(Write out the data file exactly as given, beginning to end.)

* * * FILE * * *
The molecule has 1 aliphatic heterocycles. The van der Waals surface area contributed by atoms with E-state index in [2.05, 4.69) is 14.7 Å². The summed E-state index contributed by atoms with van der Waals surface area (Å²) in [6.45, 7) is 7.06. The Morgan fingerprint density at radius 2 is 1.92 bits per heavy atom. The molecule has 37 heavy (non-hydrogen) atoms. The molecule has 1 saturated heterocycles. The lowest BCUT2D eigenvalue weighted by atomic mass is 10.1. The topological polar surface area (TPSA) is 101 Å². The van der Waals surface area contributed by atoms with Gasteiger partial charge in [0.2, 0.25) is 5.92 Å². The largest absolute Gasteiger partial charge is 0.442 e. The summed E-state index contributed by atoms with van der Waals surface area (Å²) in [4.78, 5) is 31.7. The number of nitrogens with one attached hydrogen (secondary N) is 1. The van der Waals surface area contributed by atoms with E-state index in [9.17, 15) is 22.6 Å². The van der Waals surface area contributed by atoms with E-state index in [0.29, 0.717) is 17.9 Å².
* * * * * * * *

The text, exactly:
The molecule has 1 aliphatic heterocycles. The van der Waals surface area contributed by atoms with E-state index in [2.05, 4.69) is 14.7 Å². The summed E-state index contributed by atoms with van der Waals surface area (Å²) in [6.45, 7) is 7.06. The Morgan fingerprint density at radius 2 is 1.92 bits per heavy atom. The molecule has 37 heavy (non-hydrogen) atoms. The molecule has 1 saturated heterocycles. The lowest BCUT2D eigenvalue weighted by atomic mass is 10.1. The topological polar surface area (TPSA) is 101 Å². The van der Waals surface area contributed by atoms with Gasteiger partial charge in [0.2, 0.25) is 5.92 Å². The largest absolute Gasteiger partial charge is 0.442 e. The summed E-state index contributed by atoms with van der Waals surface area (Å²) in [4.78, 5) is 31.7. The number of nitrogens with one attached hydrogen (secondary N) is 1. The van der Waals surface area contributed by atoms with E-state index in [9.17, 15) is 22.6 Å². The van der Waals surface area contributed by atoms with E-state index in [0.29, 0.717) is 17.9 Å².